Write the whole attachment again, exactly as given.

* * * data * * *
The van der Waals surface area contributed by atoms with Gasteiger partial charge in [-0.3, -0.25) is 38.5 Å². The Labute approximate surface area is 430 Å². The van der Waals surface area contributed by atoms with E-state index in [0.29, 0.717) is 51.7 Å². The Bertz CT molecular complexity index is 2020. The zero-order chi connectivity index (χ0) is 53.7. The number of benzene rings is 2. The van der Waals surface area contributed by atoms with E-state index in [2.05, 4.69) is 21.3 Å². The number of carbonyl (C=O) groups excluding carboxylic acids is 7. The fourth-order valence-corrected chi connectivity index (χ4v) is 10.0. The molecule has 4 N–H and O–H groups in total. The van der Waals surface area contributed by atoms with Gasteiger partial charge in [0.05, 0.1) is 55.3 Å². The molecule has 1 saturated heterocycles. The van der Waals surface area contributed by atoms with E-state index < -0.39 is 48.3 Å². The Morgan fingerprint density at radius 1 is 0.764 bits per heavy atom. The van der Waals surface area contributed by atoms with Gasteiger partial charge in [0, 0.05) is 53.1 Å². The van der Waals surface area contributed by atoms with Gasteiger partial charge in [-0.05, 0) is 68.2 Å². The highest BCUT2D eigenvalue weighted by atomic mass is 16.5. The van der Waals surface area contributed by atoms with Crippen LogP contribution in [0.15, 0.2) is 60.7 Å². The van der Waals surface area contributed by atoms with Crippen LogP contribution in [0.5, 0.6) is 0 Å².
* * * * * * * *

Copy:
The van der Waals surface area contributed by atoms with Gasteiger partial charge in [-0.3, -0.25) is 38.5 Å². The Labute approximate surface area is 430 Å². The van der Waals surface area contributed by atoms with E-state index in [0.29, 0.717) is 51.7 Å². The Bertz CT molecular complexity index is 2020. The zero-order chi connectivity index (χ0) is 53.7. The number of benzene rings is 2. The van der Waals surface area contributed by atoms with E-state index in [2.05, 4.69) is 21.3 Å². The number of carbonyl (C=O) groups excluding carboxylic acids is 7. The fourth-order valence-corrected chi connectivity index (χ4v) is 10.0. The molecule has 4 N–H and O–H groups in total. The van der Waals surface area contributed by atoms with Gasteiger partial charge in [0.05, 0.1) is 55.3 Å². The molecule has 1 saturated heterocycles. The van der Waals surface area contributed by atoms with E-state index < -0.39 is 48.3 Å². The Morgan fingerprint density at radius 1 is 0.764 bits per heavy atom. The van der Waals surface area contributed by atoms with Gasteiger partial charge in [0, 0.05) is 53.1 Å². The van der Waals surface area contributed by atoms with Gasteiger partial charge in [-0.05, 0) is 68.2 Å². The highest BCUT2D eigenvalue weighted by atomic mass is 16.5. The van der Waals surface area contributed by atoms with Crippen LogP contribution in [0.15, 0.2) is 60.7 Å². The van der Waals surface area contributed by atoms with Crippen LogP contribution in [0.5, 0.6) is 0 Å².